Page last updated at 11:04 GMT, Thursday, 25 June 2009 12:04 UK

Your questions answered

The BBC's Middle East Editor, Jeremy Bowen, is one of the few Western broadcasters still reporting from Iran. He has been following events there since the June 12 elections. He answers your questions.


What's the scene like in Tehran now? Is there a sizeable proportion of people who wear green? Is there an increased security presence all around the city? We hear a lot about Tehran, but what has it been like in Azeri cities such as Tabriz and Orumiye? Will C, London, UK

An Iranian opposition supporter wearing a mask at a protest in Tehran
An Iranian opposition supporter wears green during a protest

Can't tell you about the situation outside Tehran because I have not left the capital. It looks 'normal'. You get the idea that government security is not too far away, but it is much less visible than it was 3-4 days ago. Haven't seen anyone wearing green political colours. The situation is very different to the way it was 10 days or so ago.

What awareness do the Iranians have about the level of interest we in the West have in their election?
Steve, Gloucs, UK

I think Iranians who are in touch with the internet and foreign media know. Those who rely on the state media will be hearing that foreign interest here is in stirring up trouble and meddling.

Do you think the demonstrators have been used as pawns to settle internal squabbles within the Islamic regime?
Desik, London

I think there was a spontaneous demonstration of anger after the election, partly stirred up by the fact that many were offended by the comments Pres Ahmedinejad had made. Pawns suggested they were manipulated into participation.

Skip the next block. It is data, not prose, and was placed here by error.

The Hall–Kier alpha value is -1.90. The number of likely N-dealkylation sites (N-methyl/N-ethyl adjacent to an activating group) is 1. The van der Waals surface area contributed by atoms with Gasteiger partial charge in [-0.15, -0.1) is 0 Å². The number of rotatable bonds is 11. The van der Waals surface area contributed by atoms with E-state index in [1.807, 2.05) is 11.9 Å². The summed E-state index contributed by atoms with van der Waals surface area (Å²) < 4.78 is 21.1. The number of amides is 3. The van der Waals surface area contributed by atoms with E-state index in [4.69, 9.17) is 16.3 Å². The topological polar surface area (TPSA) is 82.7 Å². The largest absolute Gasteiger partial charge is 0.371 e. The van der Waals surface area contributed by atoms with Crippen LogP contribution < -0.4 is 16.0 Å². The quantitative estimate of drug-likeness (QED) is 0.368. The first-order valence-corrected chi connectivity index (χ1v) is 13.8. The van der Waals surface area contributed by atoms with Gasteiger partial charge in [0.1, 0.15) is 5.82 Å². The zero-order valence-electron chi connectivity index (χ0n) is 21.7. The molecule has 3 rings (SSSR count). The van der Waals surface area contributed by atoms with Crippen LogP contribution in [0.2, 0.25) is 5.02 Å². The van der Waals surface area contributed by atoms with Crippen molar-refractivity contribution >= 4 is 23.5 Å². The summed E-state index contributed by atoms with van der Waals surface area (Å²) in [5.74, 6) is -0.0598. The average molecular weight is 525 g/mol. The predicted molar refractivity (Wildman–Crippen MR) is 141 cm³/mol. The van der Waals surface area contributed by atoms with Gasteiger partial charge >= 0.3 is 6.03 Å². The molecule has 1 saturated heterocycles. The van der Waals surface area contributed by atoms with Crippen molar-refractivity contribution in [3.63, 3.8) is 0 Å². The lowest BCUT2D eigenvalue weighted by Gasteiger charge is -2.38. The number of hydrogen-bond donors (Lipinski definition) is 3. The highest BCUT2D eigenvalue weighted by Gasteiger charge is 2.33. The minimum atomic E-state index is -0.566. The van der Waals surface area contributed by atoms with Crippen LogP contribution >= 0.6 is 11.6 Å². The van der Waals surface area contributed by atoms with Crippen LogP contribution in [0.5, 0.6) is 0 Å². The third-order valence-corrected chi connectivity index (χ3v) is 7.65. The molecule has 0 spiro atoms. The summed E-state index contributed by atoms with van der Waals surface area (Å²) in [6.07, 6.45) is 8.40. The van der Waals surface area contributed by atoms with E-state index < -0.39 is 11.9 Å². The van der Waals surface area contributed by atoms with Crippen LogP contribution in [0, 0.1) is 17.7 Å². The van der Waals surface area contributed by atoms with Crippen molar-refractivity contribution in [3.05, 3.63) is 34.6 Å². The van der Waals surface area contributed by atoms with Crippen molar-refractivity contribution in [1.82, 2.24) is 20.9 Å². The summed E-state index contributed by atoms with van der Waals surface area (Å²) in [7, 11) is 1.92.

If both candidates were effectively selected by the clerics, should we be getting so uptight about who wins? Does it matter in the wider context of Iranian social freedoms?
Steve N, Cambridge

Mir Hossein Mousavi at a rally in Tehran on 15/6/09
Opposition leader Mir Hossein Mousavi

It is wrong to think that there were wide differences between the candidates. All candidates operate within the accepted auspices of the Islamic Republic. Mousavi stands for a more modern, outward looking republic. And he is aware of the pressure for social freedoms that come from an increasingly educated population. Iran is socially more relaxed than it was 10 years ago anyway.

I can remember the downfall of the Shah, do you think we are seeing the beginning of the retreat of Muslim 'fundamentalism' in favour of a more pragmatic maybe secular Muslim state?
Stuart Murden, Brighton

No I don't think so. Various Islamist movements in the region have a lot of strength, dynamism and popularity.

Covering the Middle East, how do you tackle the many language barriers you must encounter?
Richard, Maidstone

With difficulty but I manage. We have a lot of local help with languages.

I have been following a particular Twitterer from Iran but he/she has stopped reporting. Does this mean the government is arresting all Twitterers and what is likely to happen to them?
Mark Saunders, Swindon Wilts

Not necessarily. Communications are difficult. Many sites are blocked and Iranians use a variety of proxies to get out.

Is day to day life continuing as normal for typical families? Are shops, markets, factories, garages operating as they did before the crisis?
Jim, Milton Keynes, England

Yes, shops are open, people are going to work.